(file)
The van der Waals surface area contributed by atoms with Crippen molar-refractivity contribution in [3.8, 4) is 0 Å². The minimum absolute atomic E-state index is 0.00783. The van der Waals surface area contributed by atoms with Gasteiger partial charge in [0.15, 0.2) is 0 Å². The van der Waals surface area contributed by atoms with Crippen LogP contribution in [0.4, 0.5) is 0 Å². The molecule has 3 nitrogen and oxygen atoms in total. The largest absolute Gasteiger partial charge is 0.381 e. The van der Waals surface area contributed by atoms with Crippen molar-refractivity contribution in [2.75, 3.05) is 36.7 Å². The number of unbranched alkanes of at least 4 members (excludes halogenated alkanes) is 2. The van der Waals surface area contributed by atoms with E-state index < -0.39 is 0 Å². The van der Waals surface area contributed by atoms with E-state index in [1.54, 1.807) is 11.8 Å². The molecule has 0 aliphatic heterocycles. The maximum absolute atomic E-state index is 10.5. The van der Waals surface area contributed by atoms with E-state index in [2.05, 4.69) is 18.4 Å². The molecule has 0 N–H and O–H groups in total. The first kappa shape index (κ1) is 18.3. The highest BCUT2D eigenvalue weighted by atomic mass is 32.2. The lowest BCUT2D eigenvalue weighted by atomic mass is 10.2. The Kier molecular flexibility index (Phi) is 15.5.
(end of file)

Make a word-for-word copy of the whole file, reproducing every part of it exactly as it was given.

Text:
The van der Waals surface area contributed by atoms with Crippen molar-refractivity contribution in [3.8, 4) is 0 Å². The minimum absolute atomic E-state index is 0.00783. The van der Waals surface area contributed by atoms with Gasteiger partial charge in [0.15, 0.2) is 0 Å². The van der Waals surface area contributed by atoms with Crippen LogP contribution in [0.4, 0.5) is 0 Å². The molecule has 3 nitrogen and oxygen atoms in total. The largest absolute Gasteiger partial charge is 0.381 e. The van der Waals surface area contributed by atoms with Crippen molar-refractivity contribution in [2.75, 3.05) is 36.7 Å². The number of unbranched alkanes of at least 4 members (excludes halogenated alkanes) is 2. The van der Waals surface area contributed by atoms with E-state index < -0.39 is 0 Å². The van der Waals surface area contributed by atoms with E-state index in [1.54, 1.807) is 11.8 Å². The molecule has 0 aliphatic heterocycles. The maximum absolute atomic E-state index is 10.5. The van der Waals surface area contributed by atoms with E-state index in [2.05, 4.69) is 18.4 Å². The molecule has 0 N–H and O–H groups in total. The first kappa shape index (κ1) is 18.3. The highest BCUT2D eigenvalue weighted by atomic mass is 32.2. The lowest BCUT2D eigenvalue weighted by atomic mass is 10.2. The Kier molecular flexibility index (Phi) is 15.5.